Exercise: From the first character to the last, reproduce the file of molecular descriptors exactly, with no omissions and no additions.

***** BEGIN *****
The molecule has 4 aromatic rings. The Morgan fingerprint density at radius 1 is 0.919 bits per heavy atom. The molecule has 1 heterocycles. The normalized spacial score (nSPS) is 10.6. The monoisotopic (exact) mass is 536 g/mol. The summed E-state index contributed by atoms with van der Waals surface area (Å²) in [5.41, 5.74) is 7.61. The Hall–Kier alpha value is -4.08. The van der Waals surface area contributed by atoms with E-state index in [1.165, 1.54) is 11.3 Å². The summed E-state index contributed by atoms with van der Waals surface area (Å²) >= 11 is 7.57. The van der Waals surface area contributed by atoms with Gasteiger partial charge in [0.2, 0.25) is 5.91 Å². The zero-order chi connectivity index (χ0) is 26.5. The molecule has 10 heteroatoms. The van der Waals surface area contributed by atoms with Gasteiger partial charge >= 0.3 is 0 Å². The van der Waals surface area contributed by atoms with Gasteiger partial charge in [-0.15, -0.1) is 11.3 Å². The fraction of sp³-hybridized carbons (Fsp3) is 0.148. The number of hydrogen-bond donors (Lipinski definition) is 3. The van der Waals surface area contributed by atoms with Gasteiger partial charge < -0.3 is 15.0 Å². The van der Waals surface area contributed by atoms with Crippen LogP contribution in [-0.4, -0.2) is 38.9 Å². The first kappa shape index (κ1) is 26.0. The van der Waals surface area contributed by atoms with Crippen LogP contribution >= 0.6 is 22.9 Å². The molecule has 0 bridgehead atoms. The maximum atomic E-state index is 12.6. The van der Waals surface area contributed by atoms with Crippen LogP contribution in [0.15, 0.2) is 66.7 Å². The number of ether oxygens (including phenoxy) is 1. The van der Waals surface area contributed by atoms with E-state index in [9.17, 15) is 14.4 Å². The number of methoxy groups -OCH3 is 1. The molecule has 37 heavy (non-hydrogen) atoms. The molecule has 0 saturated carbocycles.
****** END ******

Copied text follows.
The molecule has 4 aromatic rings. The Morgan fingerprint density at radius 1 is 0.919 bits per heavy atom. The molecule has 1 heterocycles. The normalized spacial score (nSPS) is 10.6. The monoisotopic (exact) mass is 536 g/mol. The summed E-state index contributed by atoms with van der Waals surface area (Å²) in [5.41, 5.74) is 7.61. The Hall–Kier alpha value is -4.08. The van der Waals surface area contributed by atoms with E-state index in [1.165, 1.54) is 11.3 Å². The summed E-state index contributed by atoms with van der Waals surface area (Å²) >= 11 is 7.57. The van der Waals surface area contributed by atoms with Gasteiger partial charge in [0.2, 0.25) is 5.91 Å². The zero-order chi connectivity index (χ0) is 26.5. The molecule has 10 heteroatoms. The van der Waals surface area contributed by atoms with Gasteiger partial charge >= 0.3 is 0 Å². The van der Waals surface area contributed by atoms with Gasteiger partial charge in [-0.15, -0.1) is 11.3 Å². The fraction of sp³-hybridized carbons (Fsp3) is 0.148. The number of hydrogen-bond donors (Lipinski definition) is 3. The van der Waals surface area contributed by atoms with Gasteiger partial charge < -0.3 is 15.0 Å². The van der Waals surface area contributed by atoms with Crippen LogP contribution in [-0.4, -0.2) is 38.9 Å². The first kappa shape index (κ1) is 26.0. The van der Waals surface area contributed by atoms with Crippen LogP contribution >= 0.6 is 22.9 Å². The molecule has 0 bridgehead atoms. The maximum atomic E-state index is 12.6. The van der Waals surface area contributed by atoms with Crippen LogP contribution in [0.15, 0.2) is 66.7 Å². The number of ether oxygens (including phenoxy) is 1. The van der Waals surface area contributed by atoms with E-state index in [9.17, 15) is 14.4 Å². The number of methoxy groups -OCH3 is 1. The molecule has 37 heavy (non-hydrogen) atoms. The molecule has 0 saturated carbocycles.